October 23, 2003
Language hacking for fun 'n profit
Well, fun at least.
You may or may not know, but Parrot's got a simple but functional Forth implementation as part of it. Nothing fancy, just the base line scanner and math functions, but the compiler works so you can do things like 10 20 + . and get 30 as you'd expect, or : GIMME_30 10 20 + . ; if you wanted to package it up as a new word.
Anyway, I need a Parrot language a bit higher-level than plain assembly for work, and if anything counts as "a bit higher level than assembly" it's Forth. Heck, the standard doesn't even require floating point numbers. Or integers larger than 16 bits as base for that matter. (Though 32 bit integers are required to work so you have to fake 'em if they aren't there) So, since I've been fond of Forth forever I figured it's time to go extend the thing and add in the missing bits.
Which, it turns out, is (at least for the non-control-flow words) darned easy and really compact. End result is maybe a dozen or so opcode_t cells for most of these things, which, honestly, is just damned cool. Currently the forth implementation unrolls user-defined words to a sequence of primitives and then executes the primitives, but I think I may see about generating bytecode on the fly with the built-in assembly functionality. That'd be damned cool too. :)
Posted by Dan at October 23, 2003 10:37 AM
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Does this mean that you're building some Parrot instructions out of FORTH words or that you're simply exercising Parrot with a little mini-FORTH language written using Parrot opcodes?
It means that I'm looking at building real code for my work (as opposed to Parrot, my hobby and occasional obsession) in Forth, running on Parrot. It's not for fun, as such, though it certainly is fun, nor am I planning on any of Parrot's infrastructure being written in Forth.
Having said that, if I teach the Forth engine (languages/forth/forth.pasm in the parrot distribution) to emit bytecode and it works, well... who knows what might happen? :)
I was vaguely planning on doing the same thing, but didn't need it for work and so kept prioritizing it way down. I'm really happy to see you doing this. Have you checked out some of Chuck's latest work in ColorForth? He's simplified the syntax even further. I really like the tail calls and his new IF structure. I even like the color syntax approach although I've always been a plain text kinda geek.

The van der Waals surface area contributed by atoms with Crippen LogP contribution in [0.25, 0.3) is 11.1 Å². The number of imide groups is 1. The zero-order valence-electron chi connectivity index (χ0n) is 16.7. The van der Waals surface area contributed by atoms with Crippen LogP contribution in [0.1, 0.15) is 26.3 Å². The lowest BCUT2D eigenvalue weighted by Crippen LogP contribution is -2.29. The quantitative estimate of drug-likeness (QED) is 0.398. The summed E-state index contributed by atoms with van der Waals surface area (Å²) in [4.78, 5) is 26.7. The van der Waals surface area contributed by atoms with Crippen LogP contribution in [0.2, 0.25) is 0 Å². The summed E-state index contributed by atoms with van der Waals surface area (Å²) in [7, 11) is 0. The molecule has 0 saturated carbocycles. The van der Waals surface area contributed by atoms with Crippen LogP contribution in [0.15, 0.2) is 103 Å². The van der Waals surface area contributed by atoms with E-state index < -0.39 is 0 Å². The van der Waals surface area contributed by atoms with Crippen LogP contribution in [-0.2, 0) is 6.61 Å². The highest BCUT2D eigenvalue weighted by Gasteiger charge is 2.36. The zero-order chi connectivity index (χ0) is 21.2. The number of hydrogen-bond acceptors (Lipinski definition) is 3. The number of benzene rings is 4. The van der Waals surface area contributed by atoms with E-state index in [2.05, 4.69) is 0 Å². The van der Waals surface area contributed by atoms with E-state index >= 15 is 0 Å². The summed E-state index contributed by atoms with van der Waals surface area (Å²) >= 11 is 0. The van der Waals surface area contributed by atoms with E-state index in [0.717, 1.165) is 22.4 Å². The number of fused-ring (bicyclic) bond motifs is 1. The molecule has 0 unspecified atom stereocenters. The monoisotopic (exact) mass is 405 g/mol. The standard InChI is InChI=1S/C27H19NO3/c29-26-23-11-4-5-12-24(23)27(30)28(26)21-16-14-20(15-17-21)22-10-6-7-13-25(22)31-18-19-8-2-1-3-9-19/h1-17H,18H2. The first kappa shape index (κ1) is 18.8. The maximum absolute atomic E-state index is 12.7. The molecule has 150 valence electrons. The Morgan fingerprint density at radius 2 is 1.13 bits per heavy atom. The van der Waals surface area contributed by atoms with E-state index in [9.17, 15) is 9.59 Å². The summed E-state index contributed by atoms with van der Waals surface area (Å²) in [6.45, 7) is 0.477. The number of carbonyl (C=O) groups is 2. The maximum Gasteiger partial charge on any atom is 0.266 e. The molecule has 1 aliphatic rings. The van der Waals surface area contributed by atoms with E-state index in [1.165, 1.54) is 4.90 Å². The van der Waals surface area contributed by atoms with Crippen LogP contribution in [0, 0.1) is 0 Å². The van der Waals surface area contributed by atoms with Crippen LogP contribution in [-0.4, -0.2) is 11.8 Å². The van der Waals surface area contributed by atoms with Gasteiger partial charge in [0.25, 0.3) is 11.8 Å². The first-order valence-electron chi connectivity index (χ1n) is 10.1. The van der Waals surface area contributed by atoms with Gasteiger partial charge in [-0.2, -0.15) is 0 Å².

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It is not good to read your journal, Dan, when I am on a kick to learn new languages. =)
You wouldn't happen to have a recommendation for a good book on Forth would you?
Inspired by Dan's foray into forth, I ordered used copies of 'Starting Forth' and 'Thinking Forth' by Leo Brodie from Amazon. They're both long out of print but look like excellent books. It's a seller's market though and the used prices start at $78 for a paperback copy.
I'd definitely recommend Starting Forth. It's a cool little book, and what I learned the language from ages ago. As Dave said, it's out of print so it's a pain to get a copy. (Maybe someday they'll put PDFs of the thing up, the way that Paul Graham's Lisp book is, but I think it predates electronic manuscripts by just a little bit...)
Forth.org is also a good spot to check out. While they're a bit ratty with dead links in spots, there are pointers to a number of places around the 'Net with docs, tutorials, and resources. Google's also your friend here, as "forth", almost exclusively, refers to the language.
Thanks to both Dave and Dan. The second edition is now on my Amazon.com wish list.
It's only fair to point out that Marcel Hendrix has reimplemented Starting Forth at http://home.iae.nl/users/mhx/, for the patient and curious. It's not a page-by-page scan (more's the pity, as some of the cartoons present in the original have inspired awards and graphical models - see http://www.jwdt.com/~paysan/dragon/), but it covers almost all of the same territory, in the same order, with updated examples. Highly recommended.
just for you to help me plz. i need your help because of this i am a student and i need application
I think, unfortunately, that you'll find that a blog isn't really the right place to learn about writing language compilers. Google ought to be able to find you some stuff, and citeseer's good for the more advanced papers and such.